Introduction: Security in a Mobile World
IT and security professionals who manage and secure personal and corporate-owned mobile devices for enterprises have a difficult job. People want to use a wide range of different devices and mobile apps to access enterprise assets, interact with corporate data, and collaborate with their colleagues. Because mobile began as a consumer technology, many devices lack the security and administrative functions that IT and security teams use to manage traditional endpoints such as laptops and desktops.
The speed, volume, and variety of devices coming online is incredible. Benedict Evans, an analyst at Andreessen Horowitz, summed it up well when he titled a presentation, “Mobile is eating the world.”1
Consider the following:
- The number of mobile devices on Earth has surpassed the number of people living on it2
- In 2015 more google searches occurred on mobile devices than on computers in 10 countries3
- 87 percent of time spent using mobile devices is spent using apps4
- An average of 53,309 mobile apps were released on the Apple App Store each month in 20155
- Forrester predicted people would download more than 226 billion apps in 20156
The mobile tidal wave will not subside any time soon, and enterprises need to prepare themselves. In 2015, Tech Pro Research reported that 74 percent of organizations allow, or plan to allow, employees to use their personal mobile devices for work.7 Employees want to use their own devices, and enterprises want to realize the benefits of increased productivity that come with the bring-your-own-device (BYOD) approach.
In discussion around BYOD, an important point is often overlooked. More important than who owns the device is how it is used and how it is secured. Enterprise risk is increasing as a greater variety of devices running more apps from untrusted sources connect and process sensitive data. Tightly controlling all devices and limiting apps to a small whitelist is simply not viable for all scenarios.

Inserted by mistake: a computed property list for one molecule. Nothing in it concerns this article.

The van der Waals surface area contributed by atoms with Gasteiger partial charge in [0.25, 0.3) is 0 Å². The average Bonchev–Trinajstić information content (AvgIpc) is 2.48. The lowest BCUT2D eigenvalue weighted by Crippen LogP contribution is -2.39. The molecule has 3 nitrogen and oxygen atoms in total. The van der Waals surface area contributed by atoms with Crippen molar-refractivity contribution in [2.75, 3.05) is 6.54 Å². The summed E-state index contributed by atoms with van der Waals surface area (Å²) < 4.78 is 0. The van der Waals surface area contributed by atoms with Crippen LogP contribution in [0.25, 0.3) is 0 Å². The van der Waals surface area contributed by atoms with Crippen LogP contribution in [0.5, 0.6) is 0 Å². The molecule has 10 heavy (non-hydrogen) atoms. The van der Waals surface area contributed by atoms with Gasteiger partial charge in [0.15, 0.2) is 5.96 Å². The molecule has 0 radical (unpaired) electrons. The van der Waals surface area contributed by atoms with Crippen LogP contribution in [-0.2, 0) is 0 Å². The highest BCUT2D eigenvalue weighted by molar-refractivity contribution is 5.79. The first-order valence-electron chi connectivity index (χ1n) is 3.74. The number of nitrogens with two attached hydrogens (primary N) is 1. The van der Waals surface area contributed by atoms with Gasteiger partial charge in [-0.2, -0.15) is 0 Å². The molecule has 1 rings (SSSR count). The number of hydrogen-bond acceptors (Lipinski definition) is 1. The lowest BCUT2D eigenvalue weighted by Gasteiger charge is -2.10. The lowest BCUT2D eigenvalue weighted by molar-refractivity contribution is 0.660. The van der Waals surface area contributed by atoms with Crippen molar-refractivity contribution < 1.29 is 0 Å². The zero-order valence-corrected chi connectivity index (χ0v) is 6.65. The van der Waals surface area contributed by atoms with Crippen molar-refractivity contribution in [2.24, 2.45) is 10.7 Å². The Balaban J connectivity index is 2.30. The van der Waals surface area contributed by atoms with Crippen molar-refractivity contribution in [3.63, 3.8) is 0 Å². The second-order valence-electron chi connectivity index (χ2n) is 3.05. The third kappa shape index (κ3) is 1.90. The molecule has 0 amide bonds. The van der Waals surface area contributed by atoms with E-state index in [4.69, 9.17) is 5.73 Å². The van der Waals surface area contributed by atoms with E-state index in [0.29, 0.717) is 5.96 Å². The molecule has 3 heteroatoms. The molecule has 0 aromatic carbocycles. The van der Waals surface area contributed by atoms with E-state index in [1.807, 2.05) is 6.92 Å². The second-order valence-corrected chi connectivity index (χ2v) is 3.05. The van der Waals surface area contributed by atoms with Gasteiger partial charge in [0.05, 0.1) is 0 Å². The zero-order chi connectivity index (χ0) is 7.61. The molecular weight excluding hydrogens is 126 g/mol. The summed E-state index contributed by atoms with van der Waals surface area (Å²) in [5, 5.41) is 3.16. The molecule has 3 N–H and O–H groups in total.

About this Report
We present this report, gleaned from our database of mobile security intelligence, to help IT and security pros make informed decisions about managing and securing mobile devices, mobile apps, and their enterprises’ mobile ecosystem. Some of our eye-opening statistics regarding mobile insecurity include:
- 24.7 percent of mobile apps include at least one high-risk security flaw
- The average device connects to 160 unique IP addresses every day
- 35 percent of communications sent by mobile devices are unencrypted
- Business apps are three times more likely to leak login credentials than the average app
- Games are one-and-a-half times more likely to include a high risk vulnerability than the average app
Enterprise IT and security teams should take data points such as these into consideration as they develop and manage their mobile security strategies.